We compared the genes identified as significantly differentially regulated in this study with genes identified in previously published studies which also examined the effects of chemically disrupted chromatin structure on gene expression in Arabidopsis [25]. We found that 24 of the 73 genes identified in a previous study which examined the effects of 5-AC on gene expression were upregulated in the present study, and 18 of the 52 genes previously identified as down-regulated by 5-AC were consistently downregulated in our experimental conditions [22]. Genes that were common to both experiments are listed in Table S4. The relatively small overlap in these two experiments may be explained by the use of different microarray platforms covering distinct sets of transcripts, as well as different experimental conditions. The Affymetrix 22K platform includes a number of genes that are not included on other microarrays, in particular genes located near the centromere and probes for transposable element genes. It is also likely that epigenetic changes induced by these chemical treatments are likely to vary significantly from cell to cell within an individual as well as between experiments.
DNA damage response genes are upregulated in response to 5-AC treatment
We observed that a number of the genes moderately but significantly upregulated in 5-AC treated seedlings, such as the DMC1 and AtBRCA1 genes had putative or documented roles in DNA repair. We found that these genes were also induced by bleomycin and mitomycin treatment as profiled in AtGenExpress genotoxic stress timecourse dataset (ExpressionSet_ME000326, http://www.arabidopsis.org/servlets/TairObject?type=expression_set&id=1007966782) (Figure S4). These genes were not differentially regulated in the ddm1 mutant, and this suggests that 5-AC treatment may either result in increased DNA damage or double stranded breaks and that this DNA damage results from an aspect of chromatin remodeling not affected in the ddm1 mutant. This is consistent with findings in other systems regarding the effects of 5-AC treatment [19], [23]. Several genes involved in DNA-damage repair were chosen for validation by quantitative reverse-transcriptase PCR (Figure 3). In contrast to other genes with a role in DNA repair, several genes for DNA base excision repair, including REPRESSOR OF SILENCING1 (ROS1) and DEMETER-LIKE3 (DML3), were significantly down-regulated in response to 5-AC treatment as well as in the ddm1 mutant. ROS1 and DML3 encode DNA glycosylases that have been shown to be involved in active de-methylation of targets by base excision repair [24], [25], [26], this may indicate that these genes are negatively regulated by genomic hypomethylation or other effects of 5-AC treatment.
Figure 3
Figure 3
DNA damage repair genes are upregulated after 5-AC treatment.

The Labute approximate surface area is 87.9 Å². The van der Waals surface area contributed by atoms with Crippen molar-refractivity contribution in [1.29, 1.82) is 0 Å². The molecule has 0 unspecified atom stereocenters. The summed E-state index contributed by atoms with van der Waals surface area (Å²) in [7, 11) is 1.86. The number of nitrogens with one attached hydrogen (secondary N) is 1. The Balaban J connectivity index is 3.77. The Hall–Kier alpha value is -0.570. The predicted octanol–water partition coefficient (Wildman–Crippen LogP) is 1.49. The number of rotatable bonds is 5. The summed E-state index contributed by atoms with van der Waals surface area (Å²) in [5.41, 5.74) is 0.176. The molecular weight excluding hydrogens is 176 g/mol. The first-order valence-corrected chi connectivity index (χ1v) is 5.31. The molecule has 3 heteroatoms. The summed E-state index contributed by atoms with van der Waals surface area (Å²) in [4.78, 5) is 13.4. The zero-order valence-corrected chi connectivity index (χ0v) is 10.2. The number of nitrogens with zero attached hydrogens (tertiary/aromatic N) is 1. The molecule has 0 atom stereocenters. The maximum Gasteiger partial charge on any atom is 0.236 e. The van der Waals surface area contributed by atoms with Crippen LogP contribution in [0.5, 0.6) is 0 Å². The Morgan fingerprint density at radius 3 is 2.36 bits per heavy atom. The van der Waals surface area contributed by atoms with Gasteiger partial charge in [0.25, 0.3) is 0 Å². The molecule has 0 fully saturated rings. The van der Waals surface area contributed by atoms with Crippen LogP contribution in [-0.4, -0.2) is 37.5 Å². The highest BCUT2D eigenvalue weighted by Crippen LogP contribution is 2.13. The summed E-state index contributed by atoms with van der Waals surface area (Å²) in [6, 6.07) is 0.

Correlation with the other Arabidopsis chromatin mutants
The homology dependent gene silencing1 (hog1) mutant is deficient in the S-adenosyl-L-homocysteine (SAH) hydrolase gene and shows reduced DNA methylation and upregulation of transposable element genes in genome wide expression profiling [27]. We compared expression of genes upregulated by ddm1 in this experiment to the top 200 overexpressed genes in the hog1 mutant (which used the same array as this study [28]) and observed that 26 of the ddm1 overexpressed genes from our experiment were represented in the 200 most-overexpressed genes from the hog1 mutant, and 83 of the genes significantly expressed after 5-AC treatment were also overexpressed in hog1. An independent study profiled gene expression in another ddm1 allele and the mom1 mutant [29]. Only 10 of the 35 genes upregulated in mom1 and ddm1 were found to be upregulated after 5-AC treatment in the present study (Table S5). None of the ddm1-upregulated genes from this study were found to be co-regulated by ddm1 and mom1 in the previous study [29]. The array platform used for the ddm1 mom1 profiling did not contain probes to interrogate as many of the transposable element open reading frames as the microarray used in the present study, therefore an extensive direct comparison is not possible. The response of the ddm1-regulated genes from this experiment in these related studies is shown graphically in Figure S5.
The role of methylation in control of gene expression on a global scale has previously been determined for the Arabidopsis met1 cytosine methyltransferase mutants lacking CG methylation, and the triple mutant drm1drm2cmt3 (ddc) which lacks CNN/CNG methylation [30]. We compared the genes significantly overexpressed in the met1 mutant identified in that study with the genes significantly up-regulated after treatment with 5-AC and in the ddm1 mutant. The majority (243) of the 319 MET1-regulated genes correspond to transcripts that are not present on the ATH1 array, located around the centromeres and pericentromeres. Of the 76 remaining genes, 13 were below the threshold of detection for our experiment, but 27 (35%) of these genes were found to be significantly up-regulated after 5-AC treatment, a fraction which is significantly higher than would be expected of two random gene sets of this size (Table S5). 14 of these 27 genes are annotated as transposable element-related sequences. 8 of the genes upregulated in met1 were found to be in the small and exclusive set of genes significantly upregulated in the ddm1 mutant. In contrast, the genes that are up-regulated in the drm1drm2cmt3 triple mutant (which are well-represented on the ATH1 microarray used in this study) are located in euchromatic regions, and only 15% are represented in the list of genes upregulated by 5-AC treatment. This fraction is close to what would be expected from comparing two random sets of genes this size (Table S5). None of these genes are significantly upregulated in the ddm1 mutant. Taken together, these results are consistent with a model where the ddm1 mutant is primarily affected in CG methylation, which is maintained by the MET1 methyltransferase and inhibited by 5-AC, and this form of cytosine methylation is necessary and sufficient for the transcriptional silencing of transposable elements located in centromeric and pericentromeric regions. CNG/CNN methylation requiring DRM1, DRM2 and CMT3, which is not inhibited by 5-AC, affects a different subset of genes located in euchromatin which have a variety of developmental functions, and their expression is largely unaffected by the ddm1 mutation (Figures S7 and S8) [30], [31].